Biology of Aging
Cellular functions are basic life processes throughout the life span of any organism. In most tissues in the body, cells must reproduce themselves (replicate) on a regular basis in order for the tissue, and thus the organism, to survive. The study of cell replication, and the changes that occur with aging (cell senescence), is an important branch of biogerontology.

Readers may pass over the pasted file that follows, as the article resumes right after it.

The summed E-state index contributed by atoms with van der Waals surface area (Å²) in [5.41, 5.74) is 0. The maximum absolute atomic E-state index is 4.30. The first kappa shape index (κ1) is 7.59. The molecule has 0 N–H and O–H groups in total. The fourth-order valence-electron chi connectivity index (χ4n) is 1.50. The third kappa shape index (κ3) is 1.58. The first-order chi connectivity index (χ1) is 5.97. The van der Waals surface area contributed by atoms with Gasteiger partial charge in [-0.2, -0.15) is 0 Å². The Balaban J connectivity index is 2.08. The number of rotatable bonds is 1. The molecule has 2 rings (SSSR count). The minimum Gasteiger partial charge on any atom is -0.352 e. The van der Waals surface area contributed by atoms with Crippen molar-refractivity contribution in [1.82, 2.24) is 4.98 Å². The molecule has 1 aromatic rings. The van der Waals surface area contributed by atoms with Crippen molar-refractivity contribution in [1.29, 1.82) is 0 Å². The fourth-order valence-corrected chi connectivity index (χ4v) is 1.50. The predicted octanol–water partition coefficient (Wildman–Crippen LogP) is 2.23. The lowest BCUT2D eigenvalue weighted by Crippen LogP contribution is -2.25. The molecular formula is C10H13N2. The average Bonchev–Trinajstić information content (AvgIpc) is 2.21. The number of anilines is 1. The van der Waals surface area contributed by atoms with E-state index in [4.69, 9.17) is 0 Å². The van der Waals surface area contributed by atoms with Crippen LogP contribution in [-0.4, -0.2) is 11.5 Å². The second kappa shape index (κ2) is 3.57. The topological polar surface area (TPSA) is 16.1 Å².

The seminal observations of Leonard Hayflick on the senescence of cells in culture are at the core of this research. Hayflick showed that cells in culture appear to senesce (grow old) and cease dividing after about fifty population doublings. When one cell splits into two, that is one population doubling. When those two cells become four that is the next doubling, and so on. This observation, made in 1965, puzzled gerontologists for decades as no mechanism could be found to explain how cells in culture could count the number of times they divided. Research on telomeres and the phenomenon of telomere shortening has provided at least one workable mechanism. Telomeres are chains of DNA at the ends of each chromosome that get shorter at each cell division in most tissues. The role of telomeres and the enzyme telomerase (telomerase controls telomere shortening) in aging and in cancer is a very promising and exciting area of research.